UWV employees also fall ill. How do you separate these medical assessments from benefit provision?
‘We have a department called Special Affairs, which handles all requests from our own staff. They operate within a system that is securely ringfenced with strict protocols in place. The Special Affairs department was established to safeguard the privacy of our employees. But, also, to ensure the separation between UWV as an employer and UWV as an executor of social security laws. This prevents any appearance of conflict of interests. It would not be appropriate for an employee to assess a colleague’s case. This department in essence functions as a miniature version of UWV.’

What advice would you have for employers to improve employee well-being?
‘Be mindful of significance and create opportunities for continuous development aligned with your strategy. Strengthening expertise allows individuals to work with greater autonomy. At UWV, this translates to a personalized approach and a focus on the human touch in service delivery. This is what makes me proud.’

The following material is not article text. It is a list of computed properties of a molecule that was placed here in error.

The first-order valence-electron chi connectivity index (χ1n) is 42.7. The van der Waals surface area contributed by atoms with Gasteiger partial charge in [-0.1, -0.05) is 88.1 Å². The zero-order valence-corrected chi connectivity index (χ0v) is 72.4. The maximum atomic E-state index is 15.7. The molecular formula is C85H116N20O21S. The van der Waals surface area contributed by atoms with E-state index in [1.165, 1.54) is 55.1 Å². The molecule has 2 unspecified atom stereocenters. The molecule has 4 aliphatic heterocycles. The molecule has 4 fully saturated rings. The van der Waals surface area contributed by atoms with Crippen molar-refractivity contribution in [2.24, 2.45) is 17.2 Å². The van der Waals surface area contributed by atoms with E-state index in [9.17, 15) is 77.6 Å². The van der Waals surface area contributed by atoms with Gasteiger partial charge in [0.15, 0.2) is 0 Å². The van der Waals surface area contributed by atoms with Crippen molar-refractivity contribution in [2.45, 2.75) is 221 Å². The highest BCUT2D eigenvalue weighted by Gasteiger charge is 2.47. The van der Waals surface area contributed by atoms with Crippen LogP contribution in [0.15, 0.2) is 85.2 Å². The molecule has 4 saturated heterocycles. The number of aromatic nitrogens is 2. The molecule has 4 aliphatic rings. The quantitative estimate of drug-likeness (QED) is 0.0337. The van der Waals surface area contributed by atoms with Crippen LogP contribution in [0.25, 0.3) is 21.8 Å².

Do you have a final message for employers?
‘I totally align with UWV's mission, which emphasizes the importance of enabling everyone to participate fully. This touches the core of our society. At UWV, we have been striving for years to be a diverse and inclusive organization. We do, however, also recognize the accompanying challenges. We have an employee with a visual impairment, for instance. We do have various facilities available to support this colleague, but with many older systems this is not yet possible. We need to stay on top of these situations as we firmly believe that everyone should have the opportunity to participate fully. It requires ongoing attention. At the same time, I acknowledge this to be a significant demand on employers.’

This interview was published in Management Scope 06 2024.

This article was last changed on 25-06-2024